Intro Pathology & Cell adaption Flashcards Preview

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Flashcards in Intro Pathology & Cell adaption Deck (47):
0

etiology

cause

1

when exposed to stress Mechanisms of adaption are

atrophy
hypertrophy
hyperplasia
metaplasia
dysplasia
neoplasia
age

2

hyperplasia

increase in number of cells in any organ/tissue

3

examples of tissue that undergo physiologic hyperplasia when stressed?

uterus and prostate - hormone induced

4

What tissue exhibits compensatory hyperplasia?

skin calluses from trauma
ex: like digging with a shovel causes calluses to form

5

Pathologic hyperplasia

prolonged hormonal stimulation => BPH, fibroids
viral infection by papillomavirus => wart

6

Hypertrophy

increased size of cells and/or the organ
ex: heart

7

Hypertrophy due to pathogenesis

increased functional demand - running
Hormonal stimulation - thyroxin

8

Atrophy

shrinkage in size of the cell by loss of structural components

9

what can be some causes of atrophy?

decreased work load
loss of innervation
diminished blood supply
inadequate nutrition
loss of endocrine stimulation

10

Metaplasia

reversible change in which one adult epithelial type is replaced by another adult type epithelium

11

Squamous metaplasia in uterine cervix ...

is normal

12

Squamous metaplasia in bronchi

leads to chronic bronchitis in smokers
(columnar going to sqaumous)

13

Chronic irritation of the bronchus

increases risk of infection in lungs

14

If metaplasia is pathologic and prolonged can give rise to

dysplasia then squamous cell carcinoma

15

Dysplasia

epithelial or mesenchymal cells that have undergone metaplasia then atypical cytological alterations involving cell size, shape and orientation
evolution at cellular level detrimental to the host organism
can then lead to cancer (uncontrolled growth)
ex: snuff => cheek

16

Pt has RUQ pain. Stools are pale. Bilirubin 9.7
Normal Bilirubin 0.1-1.1
cholangiogram shows gallstone in bile duct
what change is seen on the skin?

Icterus

17

Pt smokes 2 pk/day and 30 yr
chronic cough for past 3 yrs, worse in past 2 weeks
Left pulmonary parenchymal lesion
Biopsy shows squamous metaplasia
what is most appropriate interpretation?

Irritant effect
this NOT cancer yet

18

Pt experiences blood loss from MVA
hypotensive for hours
Hematocrit is 12%
What tissues least resistant to impact of these events?

Skeletal muscle

19

at end of menstrual cycle, endometrium sloughs off. Endometrium microspocially shows cellular fragmentation
What would trigger upregulation of BCL-2 in endometrial cells?

Decreased estrogen

BCL-2 involved in up regulation of cell death

20

what break up abnormal proteins in cells?

chaperone ubiquitin protease

21

environment accentuates aging by

intracellular accumulation of exogenous materials

22

Antracosis

carbon pigment in the lung
goes to the hilar lymph nodes

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examples of intracellular accumulations

Lipofuscin
melanin
iron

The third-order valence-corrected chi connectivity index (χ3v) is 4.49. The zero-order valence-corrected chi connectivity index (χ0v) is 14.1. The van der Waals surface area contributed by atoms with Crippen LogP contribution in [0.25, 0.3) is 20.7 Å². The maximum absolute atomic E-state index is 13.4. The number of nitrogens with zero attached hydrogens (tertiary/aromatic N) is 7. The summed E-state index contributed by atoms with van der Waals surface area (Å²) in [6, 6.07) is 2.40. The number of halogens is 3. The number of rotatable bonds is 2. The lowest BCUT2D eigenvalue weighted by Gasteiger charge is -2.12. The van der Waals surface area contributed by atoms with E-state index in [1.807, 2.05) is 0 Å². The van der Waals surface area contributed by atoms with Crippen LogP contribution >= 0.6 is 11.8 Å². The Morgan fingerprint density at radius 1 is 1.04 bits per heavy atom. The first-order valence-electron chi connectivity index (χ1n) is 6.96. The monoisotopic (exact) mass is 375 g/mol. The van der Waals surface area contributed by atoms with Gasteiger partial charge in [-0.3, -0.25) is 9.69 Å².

calcium
fat
bilirubin

24

Why do bruises turn brown?

iron deposition and hemosiderin

25

Hemolytic anemia can cause

iron deposits

26

spleen and liver eat up RBCs and recycle

iron to the BM for new RBCs

27

multiple transfusions cause

hemosiderin deposition in the kupfer cells of the liver

28

While dystrophic calcification occurs in dead or injured tissues, metastatic calcification occurs in

normal tissues

29

Conditions that cause reversible fatty liver

Fatty meal
Obesity
Alcoholism
rarely causes fibrosis

30

Causes of Jaundice/Icterus

Results from accumulation of bilirubin
-bile duct occulsion
-alcoholism (late event)
-drugs
-hemolytic anemia
-pancreatic tumors

31

where are you likely to see coagulative necrosis?

myocardium and kidney

32

Coagulative necrosis is not seen in

the brain

33

coagulative necrosis is

wedge shaped
base and apex

34

pathology of coagulative necrosis

anucleate eosinophilic fibers with PMNs
eosinophilic changes due to binding of eosin by denatured proteins, loss of glycogen, membrane disruption and debris

35

Structure of brain

Fatty structure with some nerves
see Liquefactive necrosis

36

Liquefactive necrosis

progressive degradation of cells by enzymes and denaturation of proteins either by autolysis or heterolysis

37

Enzymatic degradation with liquefaction is characteristic of

bacterial/fungal infections due to massive infiltrates of PMN

38

Fat necrosis

saponification of fat cells with calcification due to enzymatic breakdown by lipases
may be dystrophic calcification
feels hard because of the calcium soaps

39

what is the most common cause of Fat necrosis?

trauma to a fatty structure
- Breasts
then its alcohol - causes pancreas to release enzymes

40

Breast nodule

could be fat necrosis
could contain cancer too

41

Caseous Necrosis

'cheesy', round
inflammatory reaction to bacteria
seen in TB
has distinct pattern of centralized amorphous debris and surrounding granuloma - chronic inflammatory cells

42

Gangrenous Necrosis

not a distinct pattern
combination of coagulative (dry) and liquefactive necrosis (wet)
wet component from bacterial invasion

43

Fibrinoid necrosis

accumulation of amorphous, basic, proteinaceous material in the tissue matrix with a staining pattern reminiscent of fibrin
fibrin has been deposited
due to immune reaction

44

Reperfusion injury

inflammatory cells come in but then oxygen and nutrients return and released enzymes cause peripheral damage

45

In the brain liquefactive necrosis with reperfusion can lead

hemorrhage

46

Autophagocytosis happens during Atrophy

this is not necrotic